Argentine bonds rise after default as Fitch, S&P cut ratings
Walter Bianchi and Hugh Bronstein
Over-the-counter bonds rose 3.8%, while country risk tightened 243 basis points to 2,535 over U.S. Treasuries, amid hopes negotiations to revamp $65 billion in debt would take “days, not months”.
Argentina and its creditors are in talks to reach a deal by an already pushed-back deadline of June 2 to avoid the country falling into a messy default that could spark years of legal wrangling over payouts.
Fitch on Tuesday downgraded Argentina’s sovereign rating to restricted default due to the missed payment relating to three bonds on Friday after a 30-day grace period on the payments expired. It cut the ratings on the bonds themselves to default.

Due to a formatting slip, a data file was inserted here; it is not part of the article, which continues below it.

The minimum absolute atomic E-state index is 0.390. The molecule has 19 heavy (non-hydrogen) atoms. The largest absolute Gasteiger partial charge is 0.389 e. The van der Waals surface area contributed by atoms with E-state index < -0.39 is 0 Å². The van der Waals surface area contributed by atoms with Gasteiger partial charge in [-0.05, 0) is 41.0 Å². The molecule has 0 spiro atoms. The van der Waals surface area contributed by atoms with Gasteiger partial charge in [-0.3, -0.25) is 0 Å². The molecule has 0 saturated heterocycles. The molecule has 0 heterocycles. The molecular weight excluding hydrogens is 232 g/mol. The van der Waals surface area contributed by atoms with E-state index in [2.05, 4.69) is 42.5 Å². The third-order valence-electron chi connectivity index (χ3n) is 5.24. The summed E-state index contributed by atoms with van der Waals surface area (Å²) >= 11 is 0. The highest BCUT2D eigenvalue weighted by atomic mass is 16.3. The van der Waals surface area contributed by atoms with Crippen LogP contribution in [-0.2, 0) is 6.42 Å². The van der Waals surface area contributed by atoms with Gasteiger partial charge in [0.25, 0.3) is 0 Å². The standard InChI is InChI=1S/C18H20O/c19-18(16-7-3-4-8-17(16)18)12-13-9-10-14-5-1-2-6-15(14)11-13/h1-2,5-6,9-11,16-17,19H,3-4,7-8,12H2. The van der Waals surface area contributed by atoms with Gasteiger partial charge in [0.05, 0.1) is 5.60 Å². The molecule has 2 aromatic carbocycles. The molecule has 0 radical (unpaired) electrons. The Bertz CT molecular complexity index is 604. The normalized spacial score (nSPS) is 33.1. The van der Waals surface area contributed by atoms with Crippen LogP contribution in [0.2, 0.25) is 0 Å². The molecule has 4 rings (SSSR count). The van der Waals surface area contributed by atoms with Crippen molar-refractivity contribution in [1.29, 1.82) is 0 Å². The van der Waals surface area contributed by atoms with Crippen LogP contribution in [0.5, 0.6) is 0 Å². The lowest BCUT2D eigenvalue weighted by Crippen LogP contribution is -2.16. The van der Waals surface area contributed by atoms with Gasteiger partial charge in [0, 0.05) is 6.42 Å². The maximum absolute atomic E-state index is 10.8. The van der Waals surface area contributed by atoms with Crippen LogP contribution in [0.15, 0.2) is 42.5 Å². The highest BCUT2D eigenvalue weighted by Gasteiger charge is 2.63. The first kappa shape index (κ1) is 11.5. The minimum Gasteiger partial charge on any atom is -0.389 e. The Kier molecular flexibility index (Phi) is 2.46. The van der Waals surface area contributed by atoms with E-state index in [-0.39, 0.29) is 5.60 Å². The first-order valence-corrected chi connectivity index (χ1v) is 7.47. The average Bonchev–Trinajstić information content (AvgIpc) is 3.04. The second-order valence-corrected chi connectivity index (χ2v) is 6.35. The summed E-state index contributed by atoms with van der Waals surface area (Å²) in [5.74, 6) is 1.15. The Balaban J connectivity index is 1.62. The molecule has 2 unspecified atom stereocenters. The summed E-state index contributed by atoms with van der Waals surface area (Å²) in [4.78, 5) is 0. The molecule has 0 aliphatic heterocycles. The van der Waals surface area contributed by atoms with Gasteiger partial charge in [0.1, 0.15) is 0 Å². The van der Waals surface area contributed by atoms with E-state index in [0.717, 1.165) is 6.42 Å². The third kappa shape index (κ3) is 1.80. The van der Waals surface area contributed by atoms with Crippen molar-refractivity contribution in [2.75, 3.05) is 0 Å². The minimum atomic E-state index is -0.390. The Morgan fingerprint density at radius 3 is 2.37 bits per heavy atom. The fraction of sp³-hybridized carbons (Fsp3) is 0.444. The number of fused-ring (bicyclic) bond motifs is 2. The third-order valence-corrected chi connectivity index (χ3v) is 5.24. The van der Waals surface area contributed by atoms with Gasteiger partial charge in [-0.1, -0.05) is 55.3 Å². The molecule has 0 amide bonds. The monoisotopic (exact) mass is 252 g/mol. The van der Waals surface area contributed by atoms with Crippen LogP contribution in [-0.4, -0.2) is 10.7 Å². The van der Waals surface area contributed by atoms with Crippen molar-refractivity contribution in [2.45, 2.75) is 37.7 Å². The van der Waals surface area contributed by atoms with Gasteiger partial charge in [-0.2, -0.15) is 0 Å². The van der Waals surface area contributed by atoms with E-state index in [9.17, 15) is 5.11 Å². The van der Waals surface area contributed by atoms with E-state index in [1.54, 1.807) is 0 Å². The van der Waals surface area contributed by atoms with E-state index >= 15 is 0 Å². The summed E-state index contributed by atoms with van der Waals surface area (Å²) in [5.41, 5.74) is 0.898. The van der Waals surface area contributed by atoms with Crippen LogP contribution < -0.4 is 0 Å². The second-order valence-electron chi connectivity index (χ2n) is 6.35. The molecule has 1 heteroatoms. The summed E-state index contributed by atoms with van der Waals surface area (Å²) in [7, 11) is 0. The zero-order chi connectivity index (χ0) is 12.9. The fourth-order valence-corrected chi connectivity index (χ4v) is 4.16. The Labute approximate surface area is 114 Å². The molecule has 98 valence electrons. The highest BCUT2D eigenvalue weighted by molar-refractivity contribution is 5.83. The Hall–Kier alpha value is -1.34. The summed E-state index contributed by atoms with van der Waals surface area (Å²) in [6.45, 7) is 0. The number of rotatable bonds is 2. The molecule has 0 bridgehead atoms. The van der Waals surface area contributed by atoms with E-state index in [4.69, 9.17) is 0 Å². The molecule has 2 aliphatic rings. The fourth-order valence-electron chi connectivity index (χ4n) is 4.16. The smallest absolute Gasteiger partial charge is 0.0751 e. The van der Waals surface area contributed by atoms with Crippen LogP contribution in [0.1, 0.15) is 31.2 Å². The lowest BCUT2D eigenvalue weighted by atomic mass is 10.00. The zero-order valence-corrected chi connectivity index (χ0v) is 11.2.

S&P cut the three bonds and a fourth local-law dollar bond to default and said they would remain there “pending conclusion of the debt renegotiations that are currently underway.”
Fitch acknowledged restructuring talks were moving forward, though it said an agreement would need to fulfill collective action clauses on the bonds.
“The parties involved have indicated recent progress toward a comprehensive restructuring, although uncertainty remains around the prospects for reaching a deal,” it said.